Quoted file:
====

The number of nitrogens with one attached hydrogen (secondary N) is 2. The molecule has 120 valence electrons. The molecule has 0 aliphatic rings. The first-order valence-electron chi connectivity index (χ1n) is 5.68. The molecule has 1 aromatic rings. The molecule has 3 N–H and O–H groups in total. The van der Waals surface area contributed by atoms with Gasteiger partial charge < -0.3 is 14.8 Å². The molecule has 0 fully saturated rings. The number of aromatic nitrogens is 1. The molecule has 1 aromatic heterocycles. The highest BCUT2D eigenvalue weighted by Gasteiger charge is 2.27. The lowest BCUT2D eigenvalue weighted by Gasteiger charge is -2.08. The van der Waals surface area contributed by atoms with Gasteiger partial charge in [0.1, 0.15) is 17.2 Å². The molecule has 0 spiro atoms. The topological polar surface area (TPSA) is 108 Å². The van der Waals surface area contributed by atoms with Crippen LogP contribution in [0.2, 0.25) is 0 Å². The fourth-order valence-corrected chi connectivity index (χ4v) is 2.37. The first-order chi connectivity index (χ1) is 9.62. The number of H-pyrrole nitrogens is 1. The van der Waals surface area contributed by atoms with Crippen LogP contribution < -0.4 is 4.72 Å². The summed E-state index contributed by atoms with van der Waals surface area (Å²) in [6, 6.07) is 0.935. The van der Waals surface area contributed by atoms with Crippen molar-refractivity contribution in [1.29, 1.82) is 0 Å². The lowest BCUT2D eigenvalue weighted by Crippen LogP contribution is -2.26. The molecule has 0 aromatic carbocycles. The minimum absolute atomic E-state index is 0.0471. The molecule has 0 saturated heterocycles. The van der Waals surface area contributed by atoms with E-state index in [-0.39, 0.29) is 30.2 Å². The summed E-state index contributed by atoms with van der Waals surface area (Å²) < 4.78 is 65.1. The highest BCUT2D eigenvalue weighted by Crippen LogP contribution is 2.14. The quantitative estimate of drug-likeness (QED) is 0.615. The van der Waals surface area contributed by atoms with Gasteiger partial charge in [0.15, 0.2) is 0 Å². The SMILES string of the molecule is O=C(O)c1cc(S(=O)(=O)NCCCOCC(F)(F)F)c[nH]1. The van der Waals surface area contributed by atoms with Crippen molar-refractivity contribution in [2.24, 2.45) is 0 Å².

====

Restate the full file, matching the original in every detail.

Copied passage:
The number of nitrogens with one attached hydrogen (secondary N) is 2. The molecule has 120 valence electrons. The molecule has 0 aliphatic rings. The first-order valence-electron chi connectivity index (χ1n) is 5.68. The molecule has 1 aromatic rings. The molecule has 3 N–H and O–H groups in total. The van der Waals surface area contributed by atoms with Gasteiger partial charge < -0.3 is 14.8 Å². The molecule has 0 fully saturated rings. The number of aromatic nitrogens is 1. The molecule has 1 aromatic heterocycles. The highest BCUT2D eigenvalue weighted by Gasteiger charge is 2.27. The lowest BCUT2D eigenvalue weighted by Gasteiger charge is -2.08. The van der Waals surface area contributed by atoms with Gasteiger partial charge in [0.1, 0.15) is 17.2 Å². The molecule has 0 spiro atoms. The topological polar surface area (TPSA) is 108 Å². The van der Waals surface area contributed by atoms with Crippen LogP contribution in [0.2, 0.25) is 0 Å². The fourth-order valence-corrected chi connectivity index (χ4v) is 2.37. The first-order chi connectivity index (χ1) is 9.62. The number of H-pyrrole nitrogens is 1. The van der Waals surface area contributed by atoms with Crippen LogP contribution < -0.4 is 4.72 Å². The summed E-state index contributed by atoms with van der Waals surface area (Å²) in [6, 6.07) is 0.935. The van der Waals surface area contributed by atoms with Crippen molar-refractivity contribution in [1.29, 1.82) is 0 Å². The lowest BCUT2D eigenvalue weighted by Crippen LogP contribution is -2.26. The molecule has 0 aromatic carbocycles. The minimum absolute atomic E-state index is 0.0471. The molecule has 0 saturated heterocycles. The van der Waals surface area contributed by atoms with E-state index in [-0.39, 0.29) is 30.2 Å². The summed E-state index contributed by atoms with van der Waals surface area (Å²) < 4.78 is 65.1. The highest BCUT2D eigenvalue weighted by Crippen LogP contribution is 2.14. The quantitative estimate of drug-likeness (QED) is 0.615. The van der Waals surface area contributed by atoms with Gasteiger partial charge in [0.15, 0.2) is 0 Å². The SMILES string of the molecule is O=C(O)c1cc(S(=O)(=O)NCCCOCC(F)(F)F)c[nH]1. The van der Waals surface area contributed by atoms with Crippen molar-refractivity contribution in [2.24, 2.45) is 0 Å².